For first-time buyers, trying to figure out which type of property to buy can feel daunting. It’s hard to know what’s going to jump out at you – whether it’s a condo, a free-standing house or a multi-family property. At a high level, there are some pros and cons to analyze before making your big move.
A Housing Unit with Shared Space: Calling a Condo Home
Some buyers think of condominiums as fun-size versions of houses. It’s true that in many cases they are smaller than your average freestanding home, but the main differences go beyond square footage.
The biggest draw when it comes to condos is usually pricing. If you’re targeting a specific neighborhood but cannot afford a single-family, a condo or townhouse may be the less costly option. In cities, condos can be a more economical and practical choice.
Another benefit of condo ownership is the shared expenses. You will become part of an association and together you and the other owners will pay fees to cover the maintenance of common areas and bills. Smaller associations are typically self-managed. This helps to keep the fees low, but it means the owners must ban together to make sure things are taken care of at the property. Most large complexes charge a premium because they are professionally managed, and some come with extra perks like a pool or fitness center. Talk about convenient!
Owning a condo isn’t all rainbows and butterflies. An important aspect to consider is the close quarters: You may literally be on top of your neighbors. What happens when the nice lady next-door winds up being as cranky as the wicked witch of the west?
If you’re targeting a specific neighborhood but cannot afford a single-family, a condo or townhouse may be the less costly option
Plus, you may not have as much control as you would like. Typically major capital improvement projects, like when to replace a roof or paint the halls, are decided through a voting process. At certain points you may be forced to compromise to appease the other owners.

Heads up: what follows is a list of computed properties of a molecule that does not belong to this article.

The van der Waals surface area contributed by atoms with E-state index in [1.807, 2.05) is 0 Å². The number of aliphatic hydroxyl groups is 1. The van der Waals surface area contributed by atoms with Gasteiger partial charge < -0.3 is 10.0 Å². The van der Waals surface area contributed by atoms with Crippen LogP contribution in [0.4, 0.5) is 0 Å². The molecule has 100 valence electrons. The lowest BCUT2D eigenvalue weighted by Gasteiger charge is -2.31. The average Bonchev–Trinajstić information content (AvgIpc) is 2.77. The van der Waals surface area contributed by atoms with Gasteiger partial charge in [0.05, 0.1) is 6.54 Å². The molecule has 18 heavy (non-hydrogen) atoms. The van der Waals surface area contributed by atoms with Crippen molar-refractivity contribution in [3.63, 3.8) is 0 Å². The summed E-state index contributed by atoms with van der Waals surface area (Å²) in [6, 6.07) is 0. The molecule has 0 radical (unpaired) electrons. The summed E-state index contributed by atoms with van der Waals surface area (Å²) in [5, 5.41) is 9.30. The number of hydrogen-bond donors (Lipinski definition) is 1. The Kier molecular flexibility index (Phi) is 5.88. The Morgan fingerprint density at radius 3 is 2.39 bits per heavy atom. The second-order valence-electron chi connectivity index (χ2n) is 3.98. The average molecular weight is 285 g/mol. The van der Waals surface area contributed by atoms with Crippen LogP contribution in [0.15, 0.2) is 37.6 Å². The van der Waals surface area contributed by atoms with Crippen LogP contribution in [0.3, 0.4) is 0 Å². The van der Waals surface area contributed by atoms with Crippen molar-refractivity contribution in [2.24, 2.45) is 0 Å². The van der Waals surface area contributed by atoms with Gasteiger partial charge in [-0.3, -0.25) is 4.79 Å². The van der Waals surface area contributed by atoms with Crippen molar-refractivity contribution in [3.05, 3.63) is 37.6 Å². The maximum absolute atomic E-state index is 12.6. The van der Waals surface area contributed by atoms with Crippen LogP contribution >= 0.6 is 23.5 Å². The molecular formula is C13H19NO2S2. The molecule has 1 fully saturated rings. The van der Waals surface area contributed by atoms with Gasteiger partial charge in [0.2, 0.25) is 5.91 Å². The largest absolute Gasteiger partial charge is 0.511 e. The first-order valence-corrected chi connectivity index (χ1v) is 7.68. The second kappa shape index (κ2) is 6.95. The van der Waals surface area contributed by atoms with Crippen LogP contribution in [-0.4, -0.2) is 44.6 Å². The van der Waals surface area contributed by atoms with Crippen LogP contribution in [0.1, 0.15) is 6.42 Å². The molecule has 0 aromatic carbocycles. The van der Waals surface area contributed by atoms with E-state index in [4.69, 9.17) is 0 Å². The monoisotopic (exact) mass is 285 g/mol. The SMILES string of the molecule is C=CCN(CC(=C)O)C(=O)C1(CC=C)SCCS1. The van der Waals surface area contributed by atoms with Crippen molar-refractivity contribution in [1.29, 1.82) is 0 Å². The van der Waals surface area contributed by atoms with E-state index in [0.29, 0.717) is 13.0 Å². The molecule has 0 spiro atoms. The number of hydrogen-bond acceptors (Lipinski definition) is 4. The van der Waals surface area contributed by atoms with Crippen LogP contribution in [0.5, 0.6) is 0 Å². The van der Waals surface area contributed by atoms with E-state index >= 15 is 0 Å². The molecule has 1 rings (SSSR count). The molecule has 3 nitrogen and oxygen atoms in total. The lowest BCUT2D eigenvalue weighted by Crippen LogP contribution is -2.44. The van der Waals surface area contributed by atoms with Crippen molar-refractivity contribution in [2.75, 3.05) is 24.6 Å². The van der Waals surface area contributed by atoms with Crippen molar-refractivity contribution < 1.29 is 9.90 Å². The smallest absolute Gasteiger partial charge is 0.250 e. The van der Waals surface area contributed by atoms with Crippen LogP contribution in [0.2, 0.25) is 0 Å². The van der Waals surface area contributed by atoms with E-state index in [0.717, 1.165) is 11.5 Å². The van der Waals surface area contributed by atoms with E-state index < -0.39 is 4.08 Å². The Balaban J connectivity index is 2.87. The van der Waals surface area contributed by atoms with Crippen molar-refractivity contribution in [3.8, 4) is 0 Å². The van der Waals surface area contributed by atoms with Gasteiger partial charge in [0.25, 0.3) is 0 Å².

Another touchy subject can be the condo rules. The regulations that govern how the association runs can feel restrictive. For instance, some places don’t allow you to turn your place into a rental and others are not pet-friendly (so you might have to leave your beloved pooch behind).
Buying Tip: Review the association fees, meeting minutes and budget, and understand the financial plan before signing a purchase and sale agreement. Don’t forget to read through the condo docs and rules and regulations with your attorney.
Free-Standing Residential Dwelling: Settling Into a Single-Family House
Ah, the American Dream: owning a single-family house with a white picket fence. For many buyers, settling down on a nice cul de sac to start a family is the ultimate goal. Perhaps you’re looking for a starter house or your hunting for your dream home. There are many options. One thing is for sure: A house offers you more privacy and likely more space than a condo.
What most people love about owning a house is the autonomy and ability to make changes. Want to blow out a wall? No need to run your architectural drawings up the association flagpole for approval. Plus, in general, when it comes to cashing out, single-family homes appreciate at a faster rate.
It’s especially important to have an expert assess a single-family home that hasn’t been inspected in many years.
But, single-families come with some drawbacks that are not dream-like.
As the sole homeowner, you’re on the hook for any and all repairs and improvements. A lot goes into keeping a home in tip-top shape, including landscaping, snow removal, exterior and interior maintenance – the list goes on and on. Plus, plan to budget for steeper utility bills to heat and cool a large area.
Buying Tip: It’s always wise to have a home inspection as a contingency of your offer. It’s especially important to have an expert assess a single-family home that hasn’t been inspected in many years.
Property with More Than One Living Unit: Making the Most of a Multi-Family Residence
How about buying a place with two, three or four units under one roof? Small residential multi-families can be a great investment for some home buyers. In this scenario, you would live in one of the units while renting out the other apartments. From a financial perspective, there’s quite an appeal. The rental income can help to offset or completely cover your mortgage payment. Eventually, once you’ve paid off your loan, the rents become a source of passive cash flow.
The hard truth is that being a landlord and managing property is not for the faint of heart.
Of course, if it were as easy as I just made it sound, everyone would be doing it. The hard truth is that being a landlord and managing property is not for the faint of heart. In addition to your regular homeownership responsibilities, you will need to familiarize yourself with a variety of other tasks related to running the real estate operation, including landlord/tenant laws and tax policies. It can be a demanding 24/7 job because you never know when the tenants are going to call with a housing emergency.
Buying Tip: If you’re thinking about purchasing a duplex, triplex or fourplex, it’s best to find a real estate agent and an attorney who are both experienced with these particular deals. They can help you to navigate the tenant situations and avoid common pitfalls as a first-time investor.